- Enhances the activity of Neprilysin, an Aβ-degrading enzyme
Riken (Rikagaku Kenkyujo), the Institute of Physical and Chemical Research in Japan, announced on December 1st that the researchers at the Center for Brain Science (CBS) have discovered that the α-endosulfine (ENSA) protein is involved in the development of Alzheimer’s disease (AD).
Their study with AD mice models showed that the inhibition of this protein reduced the pathology and memory impairment. Therapeutics that can block the activity of ENSA could be more effective and cheaper than those currently available. The study was published in the journal ‘Molecular Psychiatry’.
The accumulation of amyloid β peptide (Aβ) is the pathologic hallmark of AD. For many years, researchers have been exploring to determine how this happens. Takaomi Saido and his team of RIKEN CBS have developed the mouse model of the disease that shows Aβ accumulation and memory deficits similar to what is observed in human AD. Using this model, they have already discovered that the level of neprilysin (a major Aβ-degrading enzyme) is reduced, which is caused by the decreased activities of somatostatin (a neuropeptide, also known as a somatotropin-release inhibiting hormone).
The new study focused on treating AD in mice by investigating how somatostatin controls the level of neprilysin in the brain. According to the first author Naoto Watamura, “the first step in this process was actually the most difficult because we had to develop an in vitro system that could screen for neprilysin regulators in a conditioned medium generated by hippocampal neurons.” Once they achieved this, they were able to identify ENSA as the regulator.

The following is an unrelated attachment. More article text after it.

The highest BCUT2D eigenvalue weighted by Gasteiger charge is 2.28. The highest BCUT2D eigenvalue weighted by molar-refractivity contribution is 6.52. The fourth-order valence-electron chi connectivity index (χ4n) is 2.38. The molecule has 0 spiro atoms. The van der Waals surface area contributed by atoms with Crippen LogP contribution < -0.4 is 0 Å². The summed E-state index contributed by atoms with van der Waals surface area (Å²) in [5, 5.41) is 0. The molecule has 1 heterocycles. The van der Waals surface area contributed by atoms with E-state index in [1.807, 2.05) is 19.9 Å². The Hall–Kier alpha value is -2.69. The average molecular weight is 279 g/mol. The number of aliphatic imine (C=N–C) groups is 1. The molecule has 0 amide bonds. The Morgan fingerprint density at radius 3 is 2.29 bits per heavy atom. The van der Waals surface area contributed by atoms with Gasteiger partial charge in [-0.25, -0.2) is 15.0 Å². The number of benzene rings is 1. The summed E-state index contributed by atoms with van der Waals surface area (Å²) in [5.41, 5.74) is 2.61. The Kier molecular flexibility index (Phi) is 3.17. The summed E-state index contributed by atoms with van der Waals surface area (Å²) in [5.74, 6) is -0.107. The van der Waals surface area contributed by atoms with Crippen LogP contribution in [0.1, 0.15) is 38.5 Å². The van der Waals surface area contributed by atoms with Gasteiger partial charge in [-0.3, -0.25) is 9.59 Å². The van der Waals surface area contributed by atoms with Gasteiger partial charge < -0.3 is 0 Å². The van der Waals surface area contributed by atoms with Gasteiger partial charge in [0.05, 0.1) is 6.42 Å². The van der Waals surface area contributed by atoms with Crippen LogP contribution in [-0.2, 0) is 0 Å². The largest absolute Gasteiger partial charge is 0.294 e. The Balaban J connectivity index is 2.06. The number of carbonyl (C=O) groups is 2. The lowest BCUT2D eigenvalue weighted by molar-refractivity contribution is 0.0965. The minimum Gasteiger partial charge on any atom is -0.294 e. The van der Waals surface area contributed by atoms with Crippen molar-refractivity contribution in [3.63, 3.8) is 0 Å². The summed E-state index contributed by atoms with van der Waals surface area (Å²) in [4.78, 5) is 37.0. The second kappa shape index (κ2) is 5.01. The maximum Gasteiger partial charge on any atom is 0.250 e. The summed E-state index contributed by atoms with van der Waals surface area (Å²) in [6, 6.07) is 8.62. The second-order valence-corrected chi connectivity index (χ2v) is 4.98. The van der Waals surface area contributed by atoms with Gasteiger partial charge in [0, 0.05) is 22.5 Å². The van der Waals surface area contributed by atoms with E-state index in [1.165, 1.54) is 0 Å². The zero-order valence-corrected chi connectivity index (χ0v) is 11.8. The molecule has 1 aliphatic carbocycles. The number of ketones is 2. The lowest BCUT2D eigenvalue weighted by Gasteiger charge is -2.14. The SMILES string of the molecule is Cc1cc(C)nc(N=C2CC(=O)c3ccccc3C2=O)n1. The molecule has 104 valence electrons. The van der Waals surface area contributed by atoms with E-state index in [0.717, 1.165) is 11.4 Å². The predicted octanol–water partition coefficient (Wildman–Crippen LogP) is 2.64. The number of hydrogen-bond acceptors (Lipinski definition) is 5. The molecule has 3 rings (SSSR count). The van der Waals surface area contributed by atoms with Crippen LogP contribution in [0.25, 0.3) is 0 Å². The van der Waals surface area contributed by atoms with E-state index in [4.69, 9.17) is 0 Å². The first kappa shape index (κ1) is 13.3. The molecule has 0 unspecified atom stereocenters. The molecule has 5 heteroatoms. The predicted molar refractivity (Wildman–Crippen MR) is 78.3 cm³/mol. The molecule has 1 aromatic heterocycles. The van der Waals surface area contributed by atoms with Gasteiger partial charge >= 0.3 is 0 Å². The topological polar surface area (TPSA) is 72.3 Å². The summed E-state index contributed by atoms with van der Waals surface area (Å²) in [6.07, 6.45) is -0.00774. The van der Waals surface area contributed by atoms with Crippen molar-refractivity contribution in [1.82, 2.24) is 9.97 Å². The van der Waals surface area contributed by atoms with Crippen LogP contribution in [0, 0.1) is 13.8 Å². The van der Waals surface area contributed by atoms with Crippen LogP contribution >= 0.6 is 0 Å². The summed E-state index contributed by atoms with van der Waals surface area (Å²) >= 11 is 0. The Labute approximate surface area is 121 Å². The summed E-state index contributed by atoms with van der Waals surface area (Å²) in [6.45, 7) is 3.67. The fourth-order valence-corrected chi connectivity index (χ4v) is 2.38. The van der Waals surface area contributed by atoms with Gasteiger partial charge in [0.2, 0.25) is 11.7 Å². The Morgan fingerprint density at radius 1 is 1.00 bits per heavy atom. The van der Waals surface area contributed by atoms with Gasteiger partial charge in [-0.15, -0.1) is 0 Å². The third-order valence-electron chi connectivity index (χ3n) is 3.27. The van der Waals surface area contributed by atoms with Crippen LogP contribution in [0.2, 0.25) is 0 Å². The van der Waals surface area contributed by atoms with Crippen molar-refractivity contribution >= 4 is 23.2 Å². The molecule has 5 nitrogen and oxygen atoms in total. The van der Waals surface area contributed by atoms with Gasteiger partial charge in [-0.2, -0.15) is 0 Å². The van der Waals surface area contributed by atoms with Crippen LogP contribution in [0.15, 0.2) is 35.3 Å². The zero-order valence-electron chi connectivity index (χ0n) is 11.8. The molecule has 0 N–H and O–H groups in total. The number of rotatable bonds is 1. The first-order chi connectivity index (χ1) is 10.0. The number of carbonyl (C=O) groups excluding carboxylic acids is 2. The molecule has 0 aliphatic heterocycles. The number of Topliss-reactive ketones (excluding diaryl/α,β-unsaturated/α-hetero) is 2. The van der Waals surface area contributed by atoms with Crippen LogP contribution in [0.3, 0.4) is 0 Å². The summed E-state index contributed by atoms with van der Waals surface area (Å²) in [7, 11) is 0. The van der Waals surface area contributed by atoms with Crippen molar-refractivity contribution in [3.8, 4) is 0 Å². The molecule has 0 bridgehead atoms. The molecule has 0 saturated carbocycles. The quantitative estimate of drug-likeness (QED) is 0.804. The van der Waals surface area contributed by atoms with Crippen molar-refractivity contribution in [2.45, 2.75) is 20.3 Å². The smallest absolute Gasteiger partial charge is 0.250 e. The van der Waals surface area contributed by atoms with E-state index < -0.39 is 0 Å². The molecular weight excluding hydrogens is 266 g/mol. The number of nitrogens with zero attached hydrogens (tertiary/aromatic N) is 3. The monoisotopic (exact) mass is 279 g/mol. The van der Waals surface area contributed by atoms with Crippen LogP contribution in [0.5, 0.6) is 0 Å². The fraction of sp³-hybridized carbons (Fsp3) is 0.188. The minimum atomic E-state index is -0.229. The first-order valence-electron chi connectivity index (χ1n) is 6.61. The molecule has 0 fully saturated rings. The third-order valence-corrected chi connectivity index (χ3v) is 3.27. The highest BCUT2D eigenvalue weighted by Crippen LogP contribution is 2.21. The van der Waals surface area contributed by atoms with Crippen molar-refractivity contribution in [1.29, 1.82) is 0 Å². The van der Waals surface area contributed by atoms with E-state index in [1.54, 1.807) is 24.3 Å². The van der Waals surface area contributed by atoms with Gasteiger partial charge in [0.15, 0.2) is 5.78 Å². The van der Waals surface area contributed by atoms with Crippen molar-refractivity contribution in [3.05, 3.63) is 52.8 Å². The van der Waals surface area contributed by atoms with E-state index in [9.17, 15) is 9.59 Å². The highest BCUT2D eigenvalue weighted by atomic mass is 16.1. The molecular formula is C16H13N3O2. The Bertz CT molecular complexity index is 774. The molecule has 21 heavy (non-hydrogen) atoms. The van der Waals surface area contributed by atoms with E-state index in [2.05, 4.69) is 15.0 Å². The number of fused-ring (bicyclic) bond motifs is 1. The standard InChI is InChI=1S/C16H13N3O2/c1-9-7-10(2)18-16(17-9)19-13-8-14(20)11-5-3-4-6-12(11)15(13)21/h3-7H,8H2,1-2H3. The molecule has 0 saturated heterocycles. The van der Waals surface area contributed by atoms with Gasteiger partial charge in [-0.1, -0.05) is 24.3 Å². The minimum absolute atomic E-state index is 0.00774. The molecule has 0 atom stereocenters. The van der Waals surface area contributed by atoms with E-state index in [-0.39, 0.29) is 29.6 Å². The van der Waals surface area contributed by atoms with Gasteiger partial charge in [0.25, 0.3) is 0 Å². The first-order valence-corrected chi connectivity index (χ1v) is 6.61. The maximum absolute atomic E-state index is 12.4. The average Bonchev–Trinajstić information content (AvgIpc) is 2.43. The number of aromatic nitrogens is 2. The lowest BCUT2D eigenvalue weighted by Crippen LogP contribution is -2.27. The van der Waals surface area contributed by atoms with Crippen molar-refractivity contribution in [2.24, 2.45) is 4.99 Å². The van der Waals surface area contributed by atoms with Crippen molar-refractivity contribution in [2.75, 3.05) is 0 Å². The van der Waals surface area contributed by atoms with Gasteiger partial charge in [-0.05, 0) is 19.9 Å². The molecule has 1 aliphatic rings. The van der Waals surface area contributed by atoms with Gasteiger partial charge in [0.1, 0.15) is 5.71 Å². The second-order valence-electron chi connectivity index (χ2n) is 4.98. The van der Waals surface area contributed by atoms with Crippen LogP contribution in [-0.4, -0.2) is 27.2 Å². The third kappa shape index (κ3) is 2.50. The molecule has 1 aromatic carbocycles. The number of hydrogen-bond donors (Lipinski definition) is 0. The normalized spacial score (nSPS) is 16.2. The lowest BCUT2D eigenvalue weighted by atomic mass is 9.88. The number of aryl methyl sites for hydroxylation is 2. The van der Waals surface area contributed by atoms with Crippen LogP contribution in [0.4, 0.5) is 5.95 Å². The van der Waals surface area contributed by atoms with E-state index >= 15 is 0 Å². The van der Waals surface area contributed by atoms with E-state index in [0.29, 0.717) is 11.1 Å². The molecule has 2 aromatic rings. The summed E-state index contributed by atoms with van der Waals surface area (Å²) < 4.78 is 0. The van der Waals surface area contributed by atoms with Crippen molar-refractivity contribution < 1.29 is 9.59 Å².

ENSA is an endogenous ligand of the ATP-sensitive potassium (KATP) channel and acts as a negative regulator of neprilysin which is downstream of the somatostatin signaling pathway. In turn, neprilysin contributes to the degradation of ENSA, forming a substrate-dependent feedback loop.
The level of ENSA was abnormally high in the brain of mice lacking somatostatin, resulting in the reduced activity of neprilysin. This implies that somatostatin constrains ENSA, which in turn maintains the level of neprilysin high, allowing Aβ to be degraded before its accumulation.
The researchers found that ENSA blocks a potassium channel in the hippocampus. Watamura says “We reasoned that helping the channel stay open would combat the excess ENSA that we observed in AD.” To prove this hypothesis, they treated the model mice with diazoxide, a drug used for the management of hypertension and hypoglycemia, activates the KATP channel and neprilysin. They found that the untreated AD mice exhibited poor memory, while the diazoxide treated mice performed well as the normal mice did. Diazoxide rescued the AD mice from the memory impairment and Aβ plaques via the activation of neprilysin.
“Our findings point directly to a potential way of preventing and treating Alzheimer’s disease,” said Watamura. “On top of that, compared with Aβ-targeting immunotherapy, such as the drug aducanumab, which was recently approved by the FDA, synthetic agonists for the KATP channel are less expensive and would be more acceptable to aging societies around the world.” Watamura added.
Potential new treatment for Alzheimer’s disease would be relatively cheap
Watamura, N., Kakiya, N., Nilsson, P. et al. Somatostatin-evoked Aβ catabolism in the brain: Mechanistic involvement of α-endosulfine-KATP channel pathway. Mol Psychiatry (2021).